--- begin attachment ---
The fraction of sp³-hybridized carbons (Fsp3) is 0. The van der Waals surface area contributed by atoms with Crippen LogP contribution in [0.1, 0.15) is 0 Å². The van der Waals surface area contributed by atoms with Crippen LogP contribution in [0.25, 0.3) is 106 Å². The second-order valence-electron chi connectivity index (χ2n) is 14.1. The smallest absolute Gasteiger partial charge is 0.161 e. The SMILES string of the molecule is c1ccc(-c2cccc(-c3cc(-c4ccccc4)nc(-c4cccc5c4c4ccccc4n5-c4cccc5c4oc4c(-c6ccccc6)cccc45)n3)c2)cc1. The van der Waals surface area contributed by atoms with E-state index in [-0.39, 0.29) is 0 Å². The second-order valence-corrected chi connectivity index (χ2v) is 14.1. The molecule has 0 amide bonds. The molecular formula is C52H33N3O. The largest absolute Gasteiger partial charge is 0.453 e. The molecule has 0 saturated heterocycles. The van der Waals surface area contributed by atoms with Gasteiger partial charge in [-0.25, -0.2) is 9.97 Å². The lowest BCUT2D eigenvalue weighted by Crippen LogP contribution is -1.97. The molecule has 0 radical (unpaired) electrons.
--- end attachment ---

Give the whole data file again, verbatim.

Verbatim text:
The fraction of sp³-hybridized carbons (Fsp3) is 0. The van der Waals surface area contributed by atoms with Crippen LogP contribution in [0.1, 0.15) is 0 Å². The van der Waals surface area contributed by atoms with Crippen LogP contribution in [0.25, 0.3) is 106 Å². The second-order valence-electron chi connectivity index (χ2n) is 14.1. The smallest absolute Gasteiger partial charge is 0.161 e. The SMILES string of the molecule is c1ccc(-c2cccc(-c3cc(-c4ccccc4)nc(-c4cccc5c4c4ccccc4n5-c4cccc5c4oc4c(-c6ccccc6)cccc45)n3)c2)cc1. The van der Waals surface area contributed by atoms with E-state index in [-0.39, 0.29) is 0 Å². The second-order valence-corrected chi connectivity index (χ2v) is 14.1. The molecule has 0 amide bonds. The molecular formula is C52H33N3O. The largest absolute Gasteiger partial charge is 0.453 e. The molecule has 0 saturated heterocycles. The van der Waals surface area contributed by atoms with Gasteiger partial charge in [-0.25, -0.2) is 9.97 Å². The lowest BCUT2D eigenvalue weighted by Crippen LogP contribution is -1.97. The molecule has 0 radical (unpaired) electrons.